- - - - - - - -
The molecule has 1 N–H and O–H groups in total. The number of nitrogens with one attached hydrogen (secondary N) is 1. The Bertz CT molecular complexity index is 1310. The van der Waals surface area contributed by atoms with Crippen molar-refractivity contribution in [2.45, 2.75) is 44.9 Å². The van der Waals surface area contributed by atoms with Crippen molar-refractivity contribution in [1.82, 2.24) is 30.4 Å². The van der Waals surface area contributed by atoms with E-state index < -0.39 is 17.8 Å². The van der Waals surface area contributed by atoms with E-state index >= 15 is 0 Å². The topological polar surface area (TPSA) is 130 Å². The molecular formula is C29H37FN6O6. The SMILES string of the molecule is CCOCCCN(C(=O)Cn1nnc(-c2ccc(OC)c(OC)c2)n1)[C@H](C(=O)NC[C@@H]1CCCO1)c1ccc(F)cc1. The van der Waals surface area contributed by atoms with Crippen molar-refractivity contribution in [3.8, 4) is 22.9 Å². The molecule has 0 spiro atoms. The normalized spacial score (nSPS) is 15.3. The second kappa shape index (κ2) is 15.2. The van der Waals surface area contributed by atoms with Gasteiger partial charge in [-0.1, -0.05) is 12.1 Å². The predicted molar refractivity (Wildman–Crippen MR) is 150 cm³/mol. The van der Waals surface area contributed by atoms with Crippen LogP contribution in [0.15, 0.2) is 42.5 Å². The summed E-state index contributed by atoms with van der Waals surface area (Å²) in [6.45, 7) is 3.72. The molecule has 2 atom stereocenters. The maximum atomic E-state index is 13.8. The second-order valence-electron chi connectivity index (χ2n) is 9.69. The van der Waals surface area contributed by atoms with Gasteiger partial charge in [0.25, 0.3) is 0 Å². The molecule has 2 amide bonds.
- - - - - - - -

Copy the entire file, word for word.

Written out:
The molecule has 1 N–H and O–H groups in total. The number of nitrogens with one attached hydrogen (secondary N) is 1. The Bertz CT molecular complexity index is 1310. The van der Waals surface area contributed by atoms with Crippen molar-refractivity contribution in [2.45, 2.75) is 44.9 Å². The van der Waals surface area contributed by atoms with Crippen molar-refractivity contribution in [1.82, 2.24) is 30.4 Å². The van der Waals surface area contributed by atoms with E-state index < -0.39 is 17.8 Å². The van der Waals surface area contributed by atoms with E-state index >= 15 is 0 Å². The topological polar surface area (TPSA) is 130 Å². The molecular formula is C29H37FN6O6. The SMILES string of the molecule is CCOCCCN(C(=O)Cn1nnc(-c2ccc(OC)c(OC)c2)n1)[C@H](C(=O)NC[C@@H]1CCCO1)c1ccc(F)cc1. The van der Waals surface area contributed by atoms with Crippen molar-refractivity contribution in [3.8, 4) is 22.9 Å². The molecule has 0 spiro atoms. The normalized spacial score (nSPS) is 15.3. The second kappa shape index (κ2) is 15.2. The van der Waals surface area contributed by atoms with Gasteiger partial charge in [-0.1, -0.05) is 12.1 Å². The predicted molar refractivity (Wildman–Crippen MR) is 150 cm³/mol. The van der Waals surface area contributed by atoms with Crippen LogP contribution in [0.15, 0.2) is 42.5 Å². The summed E-state index contributed by atoms with van der Waals surface area (Å²) in [6.45, 7) is 3.72. The molecule has 2 atom stereocenters. The maximum atomic E-state index is 13.8. The second-order valence-electron chi connectivity index (χ2n) is 9.69. The van der Waals surface area contributed by atoms with Gasteiger partial charge in [0.25, 0.3) is 0 Å². The molecule has 2 amide bonds.